The Power of Seismic Refraction

Return to Blog

At Berg Construction, we are fortunate to have a team of people with diverse skill sets that allow us to approach our projects with innovation. One of our standout capabilities is our expertise in seismic refraction, a geophysical method that allows us to accurately analyze subsurface conditions and enhance the efficiency and safety of our projects. With a dedicated staff geologist serving as our Director of Geotechnology, we are among the few companies in the Northeast equipped with the programs and expertise to utilize this technology effectively.

Understanding Seismic Refraction

Seismic refraction is the oldest geophysical technology still in use today. Its origins date back to World War I, but it became established as a prospecting method in the 1920s and 30s due to its successes in the Gulf region of the United States. This method was initially used for oil exploration, enabling the detection of salt domes in the United States, mapping large structures in Iran, and discovering oil fields in the Algerian Sahara.

The primary advantage of seismic refraction is its non-invasive nature. It allows us to get a ‘snapshot’ of what lies beneath the surface without the need for drilling or heavy equipment. This is particularly useful in our industry, where understanding subsurface conditions can significantly impact project planning and execution.

How Seismic Refraction Works

The seismic refraction process involves several key steps and equipment:

  1. Geophones Setup: We deploy 24 geophones, typically in grounding groups of 12, placed in a straight line with equal spacing, usually three feet apart. These geophones are connected to a receiver.
  2. Generating Seismic Waves: A seismic wave is generated by striking an aluminum plate on the ground with a heavy striking tool. This ‘hammer’ like tool is equipped with a trigger that is wired to the receiver, signaling the release of the sound wave.
  3. Recording Data: The geophones record the arrival times of the seismic waves at different locations. By measuring these arrival times, we can calculate the speed of the seismic waves through various subsurface materials.
  4. Interpreting Density Changes: Seismic waves travel at speeds proportional to the density of the material they pass through. When the density changes, the velocity of the waves changes, which is detected by observing the changes in arrival times recorded by the geophones.
  5. Software Analysis: The collected data is processed using specialized software to generate density maps of the subsurface materials. These maps provide insights into the composition and structure of the geological layers.

Field Operations and Challenges

Our geotechnical surveys typically involve multiple soundings, usually between seven and eight, at different locations. This is because the subsurface in our region is highly diverse, with varying geology, including rocks and soils. The complexity of the subsurface requires careful planning and interpretation to ensure accurate results.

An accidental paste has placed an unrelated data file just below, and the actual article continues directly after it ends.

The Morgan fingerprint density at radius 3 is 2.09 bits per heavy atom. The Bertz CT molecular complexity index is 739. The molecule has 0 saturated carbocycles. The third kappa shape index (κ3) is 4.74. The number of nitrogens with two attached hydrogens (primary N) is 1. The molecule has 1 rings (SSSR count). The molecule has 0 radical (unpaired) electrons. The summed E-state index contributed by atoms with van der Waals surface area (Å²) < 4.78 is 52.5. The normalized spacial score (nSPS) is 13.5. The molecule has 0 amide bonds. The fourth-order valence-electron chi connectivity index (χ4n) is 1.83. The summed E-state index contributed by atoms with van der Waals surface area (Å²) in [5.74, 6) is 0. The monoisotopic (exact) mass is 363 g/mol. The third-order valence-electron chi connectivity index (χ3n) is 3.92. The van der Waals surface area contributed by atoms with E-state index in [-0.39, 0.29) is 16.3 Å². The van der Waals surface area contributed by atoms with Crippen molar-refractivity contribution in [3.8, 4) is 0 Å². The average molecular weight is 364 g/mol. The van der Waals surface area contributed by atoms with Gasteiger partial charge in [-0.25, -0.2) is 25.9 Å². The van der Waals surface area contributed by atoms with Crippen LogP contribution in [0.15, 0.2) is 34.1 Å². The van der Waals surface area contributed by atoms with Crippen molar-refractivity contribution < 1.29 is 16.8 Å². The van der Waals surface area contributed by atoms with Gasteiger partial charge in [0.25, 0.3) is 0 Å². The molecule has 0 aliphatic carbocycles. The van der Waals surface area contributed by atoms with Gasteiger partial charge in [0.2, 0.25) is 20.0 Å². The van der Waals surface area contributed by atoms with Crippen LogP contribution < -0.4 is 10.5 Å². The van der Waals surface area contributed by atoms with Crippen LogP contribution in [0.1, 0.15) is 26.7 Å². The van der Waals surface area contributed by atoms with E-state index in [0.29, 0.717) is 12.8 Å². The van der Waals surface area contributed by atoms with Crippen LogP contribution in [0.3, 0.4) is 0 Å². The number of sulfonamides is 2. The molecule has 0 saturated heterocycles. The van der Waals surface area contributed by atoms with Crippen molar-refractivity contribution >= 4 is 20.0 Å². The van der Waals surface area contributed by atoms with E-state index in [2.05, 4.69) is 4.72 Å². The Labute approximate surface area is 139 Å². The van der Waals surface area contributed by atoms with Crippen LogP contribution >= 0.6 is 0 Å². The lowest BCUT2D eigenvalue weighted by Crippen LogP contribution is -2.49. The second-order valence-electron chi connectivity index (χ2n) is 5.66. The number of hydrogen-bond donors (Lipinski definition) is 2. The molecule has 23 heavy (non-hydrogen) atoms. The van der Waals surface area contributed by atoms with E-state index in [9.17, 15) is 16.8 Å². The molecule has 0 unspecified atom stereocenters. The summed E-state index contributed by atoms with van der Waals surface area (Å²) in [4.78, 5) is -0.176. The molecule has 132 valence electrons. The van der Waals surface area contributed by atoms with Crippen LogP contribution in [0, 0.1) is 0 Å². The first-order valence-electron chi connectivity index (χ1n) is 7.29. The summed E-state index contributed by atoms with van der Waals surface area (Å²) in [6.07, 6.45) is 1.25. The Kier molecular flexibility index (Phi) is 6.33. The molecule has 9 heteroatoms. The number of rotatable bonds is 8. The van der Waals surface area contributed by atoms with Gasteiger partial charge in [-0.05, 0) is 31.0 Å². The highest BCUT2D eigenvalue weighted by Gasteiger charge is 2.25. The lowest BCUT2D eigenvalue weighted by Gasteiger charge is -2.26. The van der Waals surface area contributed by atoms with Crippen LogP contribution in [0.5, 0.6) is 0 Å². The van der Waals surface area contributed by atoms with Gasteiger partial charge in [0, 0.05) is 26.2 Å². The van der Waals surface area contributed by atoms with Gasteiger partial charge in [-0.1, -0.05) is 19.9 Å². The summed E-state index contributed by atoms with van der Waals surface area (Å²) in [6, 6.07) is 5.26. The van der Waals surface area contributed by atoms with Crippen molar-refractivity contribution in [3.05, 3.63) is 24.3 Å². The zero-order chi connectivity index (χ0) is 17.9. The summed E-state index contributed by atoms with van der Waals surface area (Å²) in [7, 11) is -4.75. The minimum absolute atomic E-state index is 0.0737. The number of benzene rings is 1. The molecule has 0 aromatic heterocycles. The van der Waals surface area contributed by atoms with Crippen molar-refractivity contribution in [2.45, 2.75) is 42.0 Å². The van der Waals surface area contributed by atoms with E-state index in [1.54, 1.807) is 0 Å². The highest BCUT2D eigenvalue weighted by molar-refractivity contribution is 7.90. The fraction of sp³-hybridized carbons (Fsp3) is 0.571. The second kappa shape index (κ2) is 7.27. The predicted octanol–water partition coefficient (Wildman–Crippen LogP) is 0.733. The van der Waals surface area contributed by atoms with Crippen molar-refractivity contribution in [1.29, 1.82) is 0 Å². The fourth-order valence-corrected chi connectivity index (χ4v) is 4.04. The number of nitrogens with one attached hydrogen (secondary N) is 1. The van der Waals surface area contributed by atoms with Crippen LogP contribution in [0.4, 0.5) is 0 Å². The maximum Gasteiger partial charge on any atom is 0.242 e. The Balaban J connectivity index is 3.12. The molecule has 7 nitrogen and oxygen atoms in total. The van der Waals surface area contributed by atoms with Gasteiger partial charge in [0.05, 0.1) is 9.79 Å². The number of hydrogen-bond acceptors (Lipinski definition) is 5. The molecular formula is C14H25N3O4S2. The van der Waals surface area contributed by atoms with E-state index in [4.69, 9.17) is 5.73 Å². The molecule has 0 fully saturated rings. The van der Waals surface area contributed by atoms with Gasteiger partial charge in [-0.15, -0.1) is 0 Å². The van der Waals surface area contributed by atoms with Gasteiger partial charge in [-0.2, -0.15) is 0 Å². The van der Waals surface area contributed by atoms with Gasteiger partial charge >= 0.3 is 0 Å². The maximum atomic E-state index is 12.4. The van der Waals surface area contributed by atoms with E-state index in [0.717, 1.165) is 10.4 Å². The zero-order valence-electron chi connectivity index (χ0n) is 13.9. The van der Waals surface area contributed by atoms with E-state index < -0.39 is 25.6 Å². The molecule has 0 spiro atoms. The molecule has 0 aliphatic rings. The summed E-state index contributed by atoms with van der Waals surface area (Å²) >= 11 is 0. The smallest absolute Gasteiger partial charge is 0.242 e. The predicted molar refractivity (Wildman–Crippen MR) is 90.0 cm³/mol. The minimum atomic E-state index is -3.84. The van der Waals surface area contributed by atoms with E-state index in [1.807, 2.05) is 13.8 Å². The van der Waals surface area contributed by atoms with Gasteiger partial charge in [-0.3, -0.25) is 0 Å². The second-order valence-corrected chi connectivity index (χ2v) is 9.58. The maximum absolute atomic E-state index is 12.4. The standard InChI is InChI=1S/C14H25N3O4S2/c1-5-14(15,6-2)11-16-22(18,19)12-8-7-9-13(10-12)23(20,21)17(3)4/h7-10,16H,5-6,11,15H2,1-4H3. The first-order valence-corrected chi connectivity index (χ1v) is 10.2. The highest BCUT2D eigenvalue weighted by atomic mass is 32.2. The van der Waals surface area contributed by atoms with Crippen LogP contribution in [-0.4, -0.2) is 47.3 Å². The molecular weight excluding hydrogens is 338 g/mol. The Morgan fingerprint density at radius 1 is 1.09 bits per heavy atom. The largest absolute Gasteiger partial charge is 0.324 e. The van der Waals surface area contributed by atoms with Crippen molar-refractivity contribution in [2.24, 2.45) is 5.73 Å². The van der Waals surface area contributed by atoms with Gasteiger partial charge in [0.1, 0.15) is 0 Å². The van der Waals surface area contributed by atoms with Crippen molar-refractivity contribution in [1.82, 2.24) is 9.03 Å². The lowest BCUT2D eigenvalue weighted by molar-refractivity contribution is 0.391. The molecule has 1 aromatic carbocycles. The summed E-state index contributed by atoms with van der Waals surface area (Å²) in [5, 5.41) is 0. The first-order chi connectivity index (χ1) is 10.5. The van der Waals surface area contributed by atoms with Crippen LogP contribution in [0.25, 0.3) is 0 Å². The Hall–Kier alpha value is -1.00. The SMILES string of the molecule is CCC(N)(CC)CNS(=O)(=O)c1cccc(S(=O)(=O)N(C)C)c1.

Applications in Earthmoving and Construction

Seismic refraction data is incredibly valuable in assessing the rippability of the ground by earthmoving equipment. Manufacturers like Caterpillar, Komatsu, and John Deere rate the rippability of their machines based on the seismic velocity of the materials. This information helps us determine the most suitable equipment for different types of materials, ultimately improving efficiency and reducing costs.

For instance, understanding the subsurface conditions can prevent unexpected encounters with rock layers that could slow down production. By using seismic refraction, we can identify whether explosives are necessary or if there is a more cost-effective solution.

Benefits for Project Planning

Utilizing seismic refraction in project planning offers numerous benefits:

    • Risk Reduction: By gaining a clear understanding of the subsurface conditions, we can reduce uncertainties that might impact project costs and timelines.
    • Cost-Effectiveness: Knowing the subsurface conditions helps avoid unnecessary excavation or the use of explosives, potentially saving significant expenses.
    • Environmental Friendliness: This technology generates essential data without disturbing the environment, making it an eco-friendly option for subsurface exploration.

 

Comparison With Other Technologies

Seismic refraction complements other geophysical methods like ground-penetrating radar (GPR). While GPR is useful for detecting objects like pipes underground, seismic refraction provides detailed information about the geological structure and density of materials. Together, these technologies offer a comprehensive understanding of subsurface conditions.

Practical Example

Consider a scenario where a company is evaluating a piece of land for potential development. Without disturbing the site, we can use seismic refraction to gather crucial subsurface information. This non-invasive approach helps in making informed decisions about land purchases, minimizing risks and costs associated with unforeseen ground conditions..

Conclusion

Seismic refraction is a versatile and effective technique that continues to be integral to modern geophysical exploration and engineering projects. Its ability to provide valuable insights into subsurface conditions makes it a critical tool in our industry specifically because it enables us to anticipate and address potential challenges before they arise, ensuring smoother and more efficient project execution. By leveraging this technology, we help our clients make informed decisions, manage risks, and optimize project outcomes.

To learn more about our capabilities, read our Services.